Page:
“General reading strategies and teacher-developed questions will only take our students so far—with our approach, students gain astounding independence because they engage directly with the nonfiction author, and with how that author used specific details (moves) and structures to communicate meanings and effects.” —Wilhelm and Smith All nonfiction is a conversation between the writer and the reader, an invitation to agree or disagree with compelling and often provocative ideas about some aspect of the world we live in. At the end of the day, it’s our responsibility to decide if the argument is sound. With Diving Deep Into Nonfiction, Jeffrey D. Wilhelm and Michael W. Smith deliver a revolutionary teaching framework that helps students read well by noticing the rules and conventions of this dynamic exchange. The classroom-tested lessons include engaging short excerpts and teach students to be powerful readers who know both how authors signal what’s worth noticing in a text and how readers connect and make meaning of what they have noticed. No matter what they are reading, students learn to be on high alert, and highly curious about how texts work and what they mean, as they learn to notice direct statements of principle, calls to attention, ruptures, and readers’ rules of notice: • Notice the topics and the textual conversation: Who is speaking and how might he or she be responding to another’s ideas? What is the idea that gives “heat” to this text? • Notice key details: What attracts my attention? How does the author signal both direct and implicit statements of meaning? How does the author use the unexpected? How can I interpret patterns of key details to see overall meanings? • Notice varied nonfiction genres: What are the essential features of this kind of text? How does the author employ them? What effects are they designed to have on the reader? • Notice text structure: How does the author structure the text to connect details and ideas? What patterns of thought does the author use along the way? With Diving Deep Into Nonfiction, Wilhelm and Smith upend current practices, and it’s high time. Once your students engage with these lessons, you’ll never go back to the same old tired approach— and reading across content areas enters a whole new era.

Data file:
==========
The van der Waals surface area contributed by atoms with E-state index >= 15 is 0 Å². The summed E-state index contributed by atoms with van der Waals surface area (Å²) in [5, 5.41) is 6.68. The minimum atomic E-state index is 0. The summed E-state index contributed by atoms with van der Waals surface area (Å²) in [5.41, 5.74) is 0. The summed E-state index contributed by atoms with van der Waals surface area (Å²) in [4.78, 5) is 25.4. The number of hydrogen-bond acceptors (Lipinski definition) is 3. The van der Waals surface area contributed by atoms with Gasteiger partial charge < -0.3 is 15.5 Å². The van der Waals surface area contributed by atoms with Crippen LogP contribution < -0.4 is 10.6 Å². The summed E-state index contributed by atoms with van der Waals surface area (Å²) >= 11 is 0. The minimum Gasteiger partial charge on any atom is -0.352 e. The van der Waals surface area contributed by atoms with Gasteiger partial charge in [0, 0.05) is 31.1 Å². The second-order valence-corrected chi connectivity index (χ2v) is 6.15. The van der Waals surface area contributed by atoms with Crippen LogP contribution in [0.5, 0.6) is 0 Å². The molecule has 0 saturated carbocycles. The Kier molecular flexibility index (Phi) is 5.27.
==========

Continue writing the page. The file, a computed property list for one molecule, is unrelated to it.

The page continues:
Noticing the Conversation
Noticing the Conversation
In Chapter 1, we explained how expert readers place the text they are reading into an ongoing conceptual conversation. We wish we could take credit for this important concept, but we can’t. It comes from Kenneth Burke (1941), who used it to talk about entering ongoing cultural conversations about important issues. Here’s how he spins out his metaphor:
Imagine that you enter a parlor. You come late. When you arrive, others have long preceded you, and they are engaged in a heated discussion, a discussion too heated for them to pause and tell you exactly what it is about. In fact, the discussion had already begun long before any of them got there, so that no one present is qualified ...